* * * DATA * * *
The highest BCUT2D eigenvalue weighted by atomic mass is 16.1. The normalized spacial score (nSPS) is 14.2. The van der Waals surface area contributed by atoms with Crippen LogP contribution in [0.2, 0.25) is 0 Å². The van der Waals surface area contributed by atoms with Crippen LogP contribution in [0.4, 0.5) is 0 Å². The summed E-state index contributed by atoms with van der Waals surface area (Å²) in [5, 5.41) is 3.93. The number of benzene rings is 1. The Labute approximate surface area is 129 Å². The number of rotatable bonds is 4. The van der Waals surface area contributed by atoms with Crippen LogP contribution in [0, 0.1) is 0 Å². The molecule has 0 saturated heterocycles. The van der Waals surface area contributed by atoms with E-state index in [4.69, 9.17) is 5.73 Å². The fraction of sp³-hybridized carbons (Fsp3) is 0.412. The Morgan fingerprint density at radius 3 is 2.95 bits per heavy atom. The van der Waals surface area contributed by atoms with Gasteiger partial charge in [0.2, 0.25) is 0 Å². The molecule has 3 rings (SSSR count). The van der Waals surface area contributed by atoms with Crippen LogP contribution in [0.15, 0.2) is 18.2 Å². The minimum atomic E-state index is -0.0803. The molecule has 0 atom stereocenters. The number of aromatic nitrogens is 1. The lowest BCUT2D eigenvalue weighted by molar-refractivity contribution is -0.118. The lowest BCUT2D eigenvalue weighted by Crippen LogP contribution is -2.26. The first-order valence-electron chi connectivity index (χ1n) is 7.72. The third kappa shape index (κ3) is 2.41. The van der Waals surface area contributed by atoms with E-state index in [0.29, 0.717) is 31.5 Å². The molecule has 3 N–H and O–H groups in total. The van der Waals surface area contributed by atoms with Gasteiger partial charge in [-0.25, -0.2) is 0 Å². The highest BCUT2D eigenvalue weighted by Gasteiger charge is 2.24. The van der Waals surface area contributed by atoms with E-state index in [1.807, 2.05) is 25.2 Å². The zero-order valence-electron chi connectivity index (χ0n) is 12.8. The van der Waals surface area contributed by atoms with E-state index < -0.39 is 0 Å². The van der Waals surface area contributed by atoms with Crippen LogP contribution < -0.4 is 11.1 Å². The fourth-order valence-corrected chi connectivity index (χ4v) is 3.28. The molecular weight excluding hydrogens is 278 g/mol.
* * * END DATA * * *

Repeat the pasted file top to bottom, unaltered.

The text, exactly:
The highest BCUT2D eigenvalue weighted by atomic mass is 16.1. The normalized spacial score (nSPS) is 14.2. The van der Waals surface area contributed by atoms with Crippen LogP contribution in [0.2, 0.25) is 0 Å². The van der Waals surface area contributed by atoms with Crippen LogP contribution in [0.4, 0.5) is 0 Å². The summed E-state index contributed by atoms with van der Waals surface area (Å²) in [5, 5.41) is 3.93. The number of benzene rings is 1. The Labute approximate surface area is 129 Å². The number of rotatable bonds is 4. The van der Waals surface area contributed by atoms with Crippen LogP contribution in [0, 0.1) is 0 Å². The molecule has 0 saturated heterocycles. The van der Waals surface area contributed by atoms with E-state index in [4.69, 9.17) is 5.73 Å². The fraction of sp³-hybridized carbons (Fsp3) is 0.412. The Morgan fingerprint density at radius 3 is 2.95 bits per heavy atom. The van der Waals surface area contributed by atoms with Gasteiger partial charge in [0.2, 0.25) is 0 Å². The molecule has 3 rings (SSSR count). The van der Waals surface area contributed by atoms with Crippen LogP contribution in [0.15, 0.2) is 18.2 Å². The minimum atomic E-state index is -0.0803. The molecule has 0 atom stereocenters. The number of aromatic nitrogens is 1. The lowest BCUT2D eigenvalue weighted by molar-refractivity contribution is -0.118. The lowest BCUT2D eigenvalue weighted by Crippen LogP contribution is -2.26. The first-order valence-electron chi connectivity index (χ1n) is 7.72. The third kappa shape index (κ3) is 2.41. The van der Waals surface area contributed by atoms with E-state index in [0.29, 0.717) is 31.5 Å². The molecule has 3 N–H and O–H groups in total. The van der Waals surface area contributed by atoms with Gasteiger partial charge in [-0.25, -0.2) is 0 Å². The highest BCUT2D eigenvalue weighted by Gasteiger charge is 2.24. The van der Waals surface area contributed by atoms with E-state index in [1.807, 2.05) is 25.2 Å². The zero-order valence-electron chi connectivity index (χ0n) is 12.8. The van der Waals surface area contributed by atoms with E-state index < -0.39 is 0 Å². The van der Waals surface area contributed by atoms with Crippen LogP contribution < -0.4 is 11.1 Å². The fourth-order valence-corrected chi connectivity index (χ4v) is 3.28. The molecular weight excluding hydrogens is 278 g/mol.